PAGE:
-It's been a brutal year for the Twins and their medical staff, so let me point out something nice:

Ryan Hedwall, the athletic trainer for the Elizabethton (rookie-league) Twins, has been named as the minor-league athletic trainer of the year for the Appalachian League. Hurry to the bigs, buddy: This team needs lots of healing.

-Baseball is so often wonderfully strange. The Twins had drawn just one walk in their previous 182 plate appearances before Tuesday's game. They drew four walks in the first inning against Red Sox starter Erik Bedard. Including a bases-loaded walk by Delmon Young. I'm not making this up.

Ball four to Young looked like a strike. Young's reputation for patience must have won over home-plate umpire Tim McClelland.

-It was a blast catching up with former Twin Gene Larkin on the radio on Sunday. Gene was always one of my favorite players, a pro who never complained about anything and took great pride in preparing himself to play.

-I believe this trivia question originated with ESPN's Jayson Stark, and the Red Sox beat writers were kicking it around before the game: Name the five active big-leaguers who have hit 20 or more home runs with four different teams. The answer is at the end of this post...

-What are the Twins going to do with Tsuyoshi Nishioka? He struck out in his first two at-bats on Tuesday, looking helpless each time. He's hitting .213 as I write this. If I were the Twins, I would offer to buy out part of his $6 million-plus in remaining salary, and let both parties off the hook. This has to be tremendously embarrassing for a guy so revered in his home country.

-This from Twins' PR wizard Dustin Morse: Jim Thome now ranks eighth all-time in homers and walks. He has 10,003 career plate appearances (through four innings on Tuesday night), with 1,708 walks and 598 homers. That means he has homered or walked in 23 percent of his big-league plate appearances.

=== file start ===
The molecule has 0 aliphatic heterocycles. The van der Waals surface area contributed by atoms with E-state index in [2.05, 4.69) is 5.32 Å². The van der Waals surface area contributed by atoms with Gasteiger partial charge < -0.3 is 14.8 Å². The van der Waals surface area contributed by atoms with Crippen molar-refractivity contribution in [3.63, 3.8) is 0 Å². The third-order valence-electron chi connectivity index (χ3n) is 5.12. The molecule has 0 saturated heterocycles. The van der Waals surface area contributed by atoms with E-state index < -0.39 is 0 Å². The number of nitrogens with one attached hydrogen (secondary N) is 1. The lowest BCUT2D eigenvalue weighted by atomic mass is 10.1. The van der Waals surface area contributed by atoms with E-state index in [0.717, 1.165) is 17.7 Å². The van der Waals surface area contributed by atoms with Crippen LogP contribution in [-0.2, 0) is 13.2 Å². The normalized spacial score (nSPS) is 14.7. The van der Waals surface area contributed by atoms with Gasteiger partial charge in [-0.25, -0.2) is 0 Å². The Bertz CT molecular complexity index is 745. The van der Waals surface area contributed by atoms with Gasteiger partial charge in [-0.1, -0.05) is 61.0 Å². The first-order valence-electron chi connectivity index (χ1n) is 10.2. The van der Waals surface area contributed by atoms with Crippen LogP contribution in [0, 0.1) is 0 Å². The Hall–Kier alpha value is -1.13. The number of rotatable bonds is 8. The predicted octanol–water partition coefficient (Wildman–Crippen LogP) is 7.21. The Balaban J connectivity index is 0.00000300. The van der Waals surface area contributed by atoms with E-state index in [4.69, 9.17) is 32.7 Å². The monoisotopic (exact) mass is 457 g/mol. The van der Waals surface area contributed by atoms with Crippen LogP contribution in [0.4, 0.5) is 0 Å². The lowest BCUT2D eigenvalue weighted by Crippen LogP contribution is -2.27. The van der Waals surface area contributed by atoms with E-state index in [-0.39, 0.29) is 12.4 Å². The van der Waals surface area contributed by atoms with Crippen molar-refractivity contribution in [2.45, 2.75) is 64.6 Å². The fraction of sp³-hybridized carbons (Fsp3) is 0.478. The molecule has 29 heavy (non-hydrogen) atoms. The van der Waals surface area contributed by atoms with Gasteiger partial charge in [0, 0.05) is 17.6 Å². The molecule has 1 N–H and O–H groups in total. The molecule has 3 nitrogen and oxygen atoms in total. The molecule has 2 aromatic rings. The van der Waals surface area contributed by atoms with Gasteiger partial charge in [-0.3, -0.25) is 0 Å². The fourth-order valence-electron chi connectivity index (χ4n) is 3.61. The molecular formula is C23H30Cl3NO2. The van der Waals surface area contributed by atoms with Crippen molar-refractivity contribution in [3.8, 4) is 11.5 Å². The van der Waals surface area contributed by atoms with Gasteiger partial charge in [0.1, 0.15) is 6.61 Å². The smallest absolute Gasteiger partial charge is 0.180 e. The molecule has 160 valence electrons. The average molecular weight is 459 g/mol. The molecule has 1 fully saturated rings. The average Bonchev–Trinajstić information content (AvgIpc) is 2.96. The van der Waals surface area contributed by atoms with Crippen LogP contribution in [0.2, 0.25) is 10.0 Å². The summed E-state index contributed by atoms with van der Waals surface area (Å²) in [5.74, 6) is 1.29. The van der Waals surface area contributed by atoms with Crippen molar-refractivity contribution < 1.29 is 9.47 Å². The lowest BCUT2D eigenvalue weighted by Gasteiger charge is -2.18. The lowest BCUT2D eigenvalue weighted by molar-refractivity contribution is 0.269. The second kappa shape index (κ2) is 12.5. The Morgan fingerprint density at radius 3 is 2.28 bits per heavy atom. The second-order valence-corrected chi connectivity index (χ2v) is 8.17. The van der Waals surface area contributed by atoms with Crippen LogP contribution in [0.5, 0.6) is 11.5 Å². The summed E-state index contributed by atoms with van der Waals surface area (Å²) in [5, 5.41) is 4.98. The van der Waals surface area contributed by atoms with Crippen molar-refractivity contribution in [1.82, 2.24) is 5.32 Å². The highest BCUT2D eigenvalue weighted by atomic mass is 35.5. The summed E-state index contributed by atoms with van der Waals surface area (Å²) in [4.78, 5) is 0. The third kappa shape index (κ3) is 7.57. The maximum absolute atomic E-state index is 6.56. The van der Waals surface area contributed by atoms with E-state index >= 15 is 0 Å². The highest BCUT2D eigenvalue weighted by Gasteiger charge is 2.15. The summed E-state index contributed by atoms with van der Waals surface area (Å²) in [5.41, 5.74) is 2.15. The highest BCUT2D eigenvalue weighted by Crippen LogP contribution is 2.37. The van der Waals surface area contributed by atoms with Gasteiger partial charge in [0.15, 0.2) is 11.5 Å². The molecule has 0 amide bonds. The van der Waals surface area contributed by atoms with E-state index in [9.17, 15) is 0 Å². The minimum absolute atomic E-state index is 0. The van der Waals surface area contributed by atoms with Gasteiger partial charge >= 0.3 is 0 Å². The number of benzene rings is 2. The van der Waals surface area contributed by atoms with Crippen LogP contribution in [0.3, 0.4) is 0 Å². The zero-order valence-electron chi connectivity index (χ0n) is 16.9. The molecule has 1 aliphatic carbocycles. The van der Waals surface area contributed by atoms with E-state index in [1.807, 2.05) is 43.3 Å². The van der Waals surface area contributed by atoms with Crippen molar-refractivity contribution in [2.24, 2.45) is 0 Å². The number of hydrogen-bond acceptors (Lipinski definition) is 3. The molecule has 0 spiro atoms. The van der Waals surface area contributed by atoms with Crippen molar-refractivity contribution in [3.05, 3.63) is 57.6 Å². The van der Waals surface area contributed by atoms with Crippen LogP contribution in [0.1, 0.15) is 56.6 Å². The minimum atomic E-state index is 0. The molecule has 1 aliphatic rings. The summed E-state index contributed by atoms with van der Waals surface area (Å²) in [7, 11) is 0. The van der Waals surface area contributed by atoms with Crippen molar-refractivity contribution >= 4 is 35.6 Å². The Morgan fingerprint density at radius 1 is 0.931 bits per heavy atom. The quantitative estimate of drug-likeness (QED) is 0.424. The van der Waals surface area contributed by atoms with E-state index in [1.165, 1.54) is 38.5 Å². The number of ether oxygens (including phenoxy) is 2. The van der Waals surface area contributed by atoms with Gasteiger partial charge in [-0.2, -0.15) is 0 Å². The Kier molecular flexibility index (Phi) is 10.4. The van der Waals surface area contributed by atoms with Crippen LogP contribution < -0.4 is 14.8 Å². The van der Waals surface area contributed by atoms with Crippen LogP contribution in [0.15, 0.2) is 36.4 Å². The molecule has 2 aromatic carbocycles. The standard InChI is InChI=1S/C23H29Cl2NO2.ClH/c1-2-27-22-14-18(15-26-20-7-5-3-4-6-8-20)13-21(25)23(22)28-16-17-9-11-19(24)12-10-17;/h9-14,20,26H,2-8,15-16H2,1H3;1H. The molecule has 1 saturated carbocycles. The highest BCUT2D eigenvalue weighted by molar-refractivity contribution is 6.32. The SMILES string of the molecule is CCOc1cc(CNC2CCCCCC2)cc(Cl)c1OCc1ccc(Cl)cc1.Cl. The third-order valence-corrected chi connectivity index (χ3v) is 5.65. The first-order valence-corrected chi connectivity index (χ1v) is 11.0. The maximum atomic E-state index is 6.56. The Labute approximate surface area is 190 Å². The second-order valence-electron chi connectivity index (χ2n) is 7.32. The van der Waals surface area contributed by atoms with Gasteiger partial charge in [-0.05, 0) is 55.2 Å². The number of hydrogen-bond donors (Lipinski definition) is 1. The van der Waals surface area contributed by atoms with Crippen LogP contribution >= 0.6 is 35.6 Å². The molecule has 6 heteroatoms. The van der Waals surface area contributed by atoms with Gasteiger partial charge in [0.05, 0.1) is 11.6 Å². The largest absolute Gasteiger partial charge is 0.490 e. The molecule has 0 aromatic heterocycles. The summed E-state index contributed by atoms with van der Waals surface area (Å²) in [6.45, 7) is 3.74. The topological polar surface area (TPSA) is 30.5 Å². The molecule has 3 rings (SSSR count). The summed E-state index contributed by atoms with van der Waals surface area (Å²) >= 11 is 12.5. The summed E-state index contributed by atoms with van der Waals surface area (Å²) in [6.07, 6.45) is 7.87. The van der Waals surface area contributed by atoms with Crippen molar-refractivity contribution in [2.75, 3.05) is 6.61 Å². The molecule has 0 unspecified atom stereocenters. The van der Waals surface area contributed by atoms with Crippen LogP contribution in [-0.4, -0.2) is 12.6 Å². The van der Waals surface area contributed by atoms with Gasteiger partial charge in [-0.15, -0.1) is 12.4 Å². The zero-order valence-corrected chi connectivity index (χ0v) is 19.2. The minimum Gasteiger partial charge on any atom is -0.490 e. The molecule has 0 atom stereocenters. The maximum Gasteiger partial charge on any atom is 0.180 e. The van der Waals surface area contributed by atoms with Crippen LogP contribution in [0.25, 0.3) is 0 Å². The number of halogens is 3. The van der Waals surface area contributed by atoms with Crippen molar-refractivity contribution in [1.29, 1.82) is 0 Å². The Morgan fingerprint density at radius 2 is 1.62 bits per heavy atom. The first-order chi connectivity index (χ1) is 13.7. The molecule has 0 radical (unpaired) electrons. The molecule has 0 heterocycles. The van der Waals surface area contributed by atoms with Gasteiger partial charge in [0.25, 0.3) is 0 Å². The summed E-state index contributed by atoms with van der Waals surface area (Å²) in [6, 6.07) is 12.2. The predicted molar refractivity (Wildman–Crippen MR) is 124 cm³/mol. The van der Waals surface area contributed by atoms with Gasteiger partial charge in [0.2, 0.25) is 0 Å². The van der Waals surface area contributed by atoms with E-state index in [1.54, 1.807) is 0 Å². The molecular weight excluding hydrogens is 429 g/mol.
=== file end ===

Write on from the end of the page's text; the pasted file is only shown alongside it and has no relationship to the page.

-Believe it or not, I agree with the Twins' decision to call up Kevin Slowey, my old pal, and stick him in the rotation, now that Scott Baker is headed to the disabled list.

Slowey won't or can't pitch out of the bullpen. If this were a contending team, I wouldn't want a guy with his attitude around. Now that this team is no longer in contention, allowing Slowey to reestablish his trade value by pitching in the big leagues makes sense.

If he can pitch decently, Slowey should be able to bring a reasonable price in a trade this winter. A lot of teams are looking for affordable bottom-of-the-rotation help in the winter.

-Beautiful night at Target Field, whatever the outcome. There is something relaxing about going to the ballpark and knowing the game doesn't mean anything. It's like spring training in August.

-Trivia answer: Jim Thome, Alfonso Soriano, Mike Cameron, Adrian Beltre and J.D. Drew. (I didn't do very well on this one.)

-I'm really hoping Jim Thome hits his 600th home run at Target Field. A lot of fans are paying a lot of money to watch bad baseball this year; seeing Thome reach that milestone would be a nice reward to them.

But if he can't hit it at Target Field, I'd like to see him hit it in Cleveland, where he started as a rawboned third baseman who heard Charlie Manuel, then the Indians' hitting coach, barking in his ear.

Even in this awful season, Thome remains the nicest man in baseball.

-Upcoming: I have columns on the Vikings, Gopher football and Lynx in the works, and I'll be in the studio on Sunday for the Gardenhire Show and Sunday Morning Sports Talk, while Tom Pelissero checks in from the road.

 

Rubio impresses at press conference. But can he play point guard in the NBA?

Posted by: Jim Souhan Updated: June 21, 2011 - 12:01 PM

Initial impressions from Ricky Rubio's introductory press conference:

-Would we think of him differently if his name were ``Rick'' and his voice was an octave deeper?

-David Kahn said Rubio would go 1 or 2 in this year's draft if he were draft-eligible this year. I doubt it. If someone's going to take a project in this draft, it's going to be Enes Kanter. And after the way he played in Spain, I think Rubio would be lucky to be a top-10 pick.